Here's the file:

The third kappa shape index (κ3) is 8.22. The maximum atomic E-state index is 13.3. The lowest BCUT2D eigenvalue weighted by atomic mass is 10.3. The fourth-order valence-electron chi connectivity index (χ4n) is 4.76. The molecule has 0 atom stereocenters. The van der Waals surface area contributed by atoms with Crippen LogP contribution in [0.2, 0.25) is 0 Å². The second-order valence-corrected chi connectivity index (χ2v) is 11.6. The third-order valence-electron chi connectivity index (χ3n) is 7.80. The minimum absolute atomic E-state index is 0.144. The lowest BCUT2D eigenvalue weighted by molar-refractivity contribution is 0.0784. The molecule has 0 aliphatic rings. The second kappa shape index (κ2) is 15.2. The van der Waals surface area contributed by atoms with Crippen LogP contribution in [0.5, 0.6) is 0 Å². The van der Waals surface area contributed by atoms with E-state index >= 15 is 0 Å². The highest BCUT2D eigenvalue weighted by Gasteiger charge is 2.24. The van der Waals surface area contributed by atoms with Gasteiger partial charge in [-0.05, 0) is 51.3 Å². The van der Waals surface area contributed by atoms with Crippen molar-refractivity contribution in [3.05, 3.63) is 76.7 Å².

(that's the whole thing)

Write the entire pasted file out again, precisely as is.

The third kappa shape index (κ3) is 8.22. The maximum atomic E-state index is 13.3. The lowest BCUT2D eigenvalue weighted by atomic mass is 10.3. The fourth-order valence-electron chi connectivity index (χ4n) is 4.76. The molecule has 0 atom stereocenters. The van der Waals surface area contributed by atoms with Crippen LogP contribution in [0.2, 0.25) is 0 Å². The second-order valence-corrected chi connectivity index (χ2v) is 11.6. The third-order valence-electron chi connectivity index (χ3n) is 7.80. The minimum absolute atomic E-state index is 0.144. The lowest BCUT2D eigenvalue weighted by molar-refractivity contribution is 0.0784. The molecule has 0 aliphatic rings. The second kappa shape index (κ2) is 15.2. The van der Waals surface area contributed by atoms with Crippen LogP contribution in [0.5, 0.6) is 0 Å². The van der Waals surface area contributed by atoms with E-state index >= 15 is 0 Å². The highest BCUT2D eigenvalue weighted by Gasteiger charge is 2.24. The van der Waals surface area contributed by atoms with Gasteiger partial charge in [-0.05, 0) is 51.3 Å². The van der Waals surface area contributed by atoms with Crippen molar-refractivity contribution in [3.05, 3.63) is 76.7 Å².